Has absolutely nothing to do with Deskcnc, G-code is G-code the world around. I would first suggest that you make sure your trim pots on the 540 are properly adjusted
From the 540 manual~
STEP 7: ADJUST TRIMPOT
The G540 is composed of four individual G250 motor controls, each of which has a trimpot on board to adjust low speed smoothness. In your CNC program set the axis being adjusted to move at 2 revolutions per second and use a non-conductive screwdriver to turn the trimpot in the ADJUST hole on the top of the drive. If you do not have a non-conductive screwdriver you may use a standard screwdriver, but be careful not to touch any components other than the trimpot. The trimpot has 270 degrees of motion and will have an audible “sweet spot” when it is in proper position. This position will change with each motor so be sure to readjust if you change motors.
basically run the motors at 2 RPM or so and adjust each trim pot until you will hear the sweet spot.
I would also look into dampers on your steppper motors, just a flywheel helps, most steppers in copiers and scanners have dampers installed, this is the main reason you can buy steppers with dual shafts, the outside shaft is more for a damper than a manual knob or dial.
I run Gecko 251's and even though they have mid band resonance dampening built in I run dampers on my motors to help with vibrations at low feed rates.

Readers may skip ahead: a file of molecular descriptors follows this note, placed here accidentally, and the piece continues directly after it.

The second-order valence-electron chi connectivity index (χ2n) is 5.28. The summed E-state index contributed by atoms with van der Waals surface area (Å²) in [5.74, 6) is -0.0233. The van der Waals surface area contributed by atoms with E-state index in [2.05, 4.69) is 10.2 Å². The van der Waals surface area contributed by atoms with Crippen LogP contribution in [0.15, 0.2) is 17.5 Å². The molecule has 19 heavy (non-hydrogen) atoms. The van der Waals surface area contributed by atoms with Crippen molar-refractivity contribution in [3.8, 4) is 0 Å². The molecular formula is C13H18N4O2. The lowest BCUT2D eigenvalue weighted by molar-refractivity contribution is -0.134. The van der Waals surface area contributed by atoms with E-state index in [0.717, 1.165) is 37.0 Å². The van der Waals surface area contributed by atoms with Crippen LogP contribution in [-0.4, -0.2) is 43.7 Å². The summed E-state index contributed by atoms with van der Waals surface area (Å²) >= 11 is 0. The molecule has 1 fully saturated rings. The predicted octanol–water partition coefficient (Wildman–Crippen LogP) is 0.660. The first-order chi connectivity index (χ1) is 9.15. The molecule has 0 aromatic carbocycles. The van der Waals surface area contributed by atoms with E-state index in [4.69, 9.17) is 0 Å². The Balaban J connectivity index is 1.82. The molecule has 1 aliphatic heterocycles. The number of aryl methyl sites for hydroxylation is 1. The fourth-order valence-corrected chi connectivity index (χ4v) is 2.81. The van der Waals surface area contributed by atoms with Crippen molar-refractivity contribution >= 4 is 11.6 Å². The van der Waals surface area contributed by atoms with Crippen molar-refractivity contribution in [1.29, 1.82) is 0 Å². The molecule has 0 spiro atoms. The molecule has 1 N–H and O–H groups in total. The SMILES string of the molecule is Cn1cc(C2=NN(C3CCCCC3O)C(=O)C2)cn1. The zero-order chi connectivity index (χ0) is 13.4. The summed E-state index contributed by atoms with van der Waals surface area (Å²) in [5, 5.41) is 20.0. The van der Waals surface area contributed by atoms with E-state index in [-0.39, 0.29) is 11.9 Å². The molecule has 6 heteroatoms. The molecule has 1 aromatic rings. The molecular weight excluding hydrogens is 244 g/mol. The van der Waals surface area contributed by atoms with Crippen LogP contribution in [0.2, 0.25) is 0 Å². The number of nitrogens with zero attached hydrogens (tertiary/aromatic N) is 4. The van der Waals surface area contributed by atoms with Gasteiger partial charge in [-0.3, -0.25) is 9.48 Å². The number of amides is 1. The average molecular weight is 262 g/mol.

Its wierd that when you manually jog its fine and only does it while running code, Mach 3 has way too many setup options, you may find some advice in the mach forums.
how many steps per inch are you running? having a gear or belt reduction so the motors are at a higher RPM might be beneficial on a hot wire cutter where you dont need insane rapid or cutting speeds. N/m I found your at 600 steps per inch, Which is pretty low but not insane, I think upping to 2000-4000 might help, with more than just vibrations.... 600 steps on my last machine was only .075" and it could rapid at 400 IPM....
What you basically built is a stringed instrument, any vibrations from the machine will transmit to the wire, What you need to do is try to design the machine around the resonant frequency of that wire, so any vibrations produced by the machine are well outside of that resonant range. Changing the resolution is probably the best method, and adjusting your wire tension is probably the easiest. You also have to factor in the resonance of the belts, might try adjusting tension there too.
Most of the current state of the art belt drive setups dont have a tensioned belt hanging in the air for that reason, the drive belt is meshed with a stationary belt along one of the guide rails and loops up and over the drive pulley running on idler bearings, this way theres a few inches of belt free to vibrate, even if the axis is 100 feet long.